If you’re in the market for an Apple Silicon Mac device — be it a MacBook, an iMac, or a Mac Mini — you should, by all means, wait for the M3 to come out as it’ll provide a tremendous boost in both performance and efficiency.

Macbook Air and Macbook Pro VariantsMacbook Air and Macbook Pro Variants

Image Credit: Apple

If you absolutely need a laptop right now, buying an M1- or M2-based MacBook still makes a lot of sense — especially if you can snag one at a discount or, say, refurbished. Those machines are incredibly powerful and are, without a shadow of a doubt, the most well-rounded on the market.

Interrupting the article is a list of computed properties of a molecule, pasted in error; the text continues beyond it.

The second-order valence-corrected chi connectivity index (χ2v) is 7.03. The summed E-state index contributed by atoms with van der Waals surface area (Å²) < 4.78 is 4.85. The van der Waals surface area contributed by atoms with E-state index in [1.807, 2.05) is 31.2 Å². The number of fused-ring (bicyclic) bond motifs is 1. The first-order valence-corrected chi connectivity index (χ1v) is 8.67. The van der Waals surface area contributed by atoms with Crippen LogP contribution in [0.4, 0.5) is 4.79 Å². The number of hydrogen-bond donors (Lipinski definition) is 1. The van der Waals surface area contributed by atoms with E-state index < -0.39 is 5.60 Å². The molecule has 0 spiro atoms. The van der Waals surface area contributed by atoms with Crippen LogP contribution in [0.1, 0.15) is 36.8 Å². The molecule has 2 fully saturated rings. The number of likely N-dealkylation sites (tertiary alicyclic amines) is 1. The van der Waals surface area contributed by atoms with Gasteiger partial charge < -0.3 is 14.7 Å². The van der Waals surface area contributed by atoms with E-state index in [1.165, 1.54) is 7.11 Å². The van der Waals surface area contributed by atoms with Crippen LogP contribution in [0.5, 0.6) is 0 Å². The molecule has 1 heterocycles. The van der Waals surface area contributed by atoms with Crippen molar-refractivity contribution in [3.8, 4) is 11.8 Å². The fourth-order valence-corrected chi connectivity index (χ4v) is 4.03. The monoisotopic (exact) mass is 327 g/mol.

And, well, much of the same holds true for their SoCs — they’re powerful enough to be able to deliver outstanding levels of performance for the years to come.

Casual users are still content with the base M1, whereas creative professionals and software developers/engineers have no issue with the more beefed-up M1/M2 Pro and Max.

If there’s one thing these laptops aren’t lacking, it’s power.

To summarize: waiting for the M3 definitely makes sense as it’ll provide you with a lot more for your money’s worth.

Still, buying older (and current) MacBooks is still as viable an option as ever, so if Q1/Q2 2024 sounds far too remote for you, you won’t be disappointed whatsoever by going with M1/M2.

Far from it, in fact.


Let’s go over a few potential questions you might have regarding Apple’s M3 SoC and all that it entails: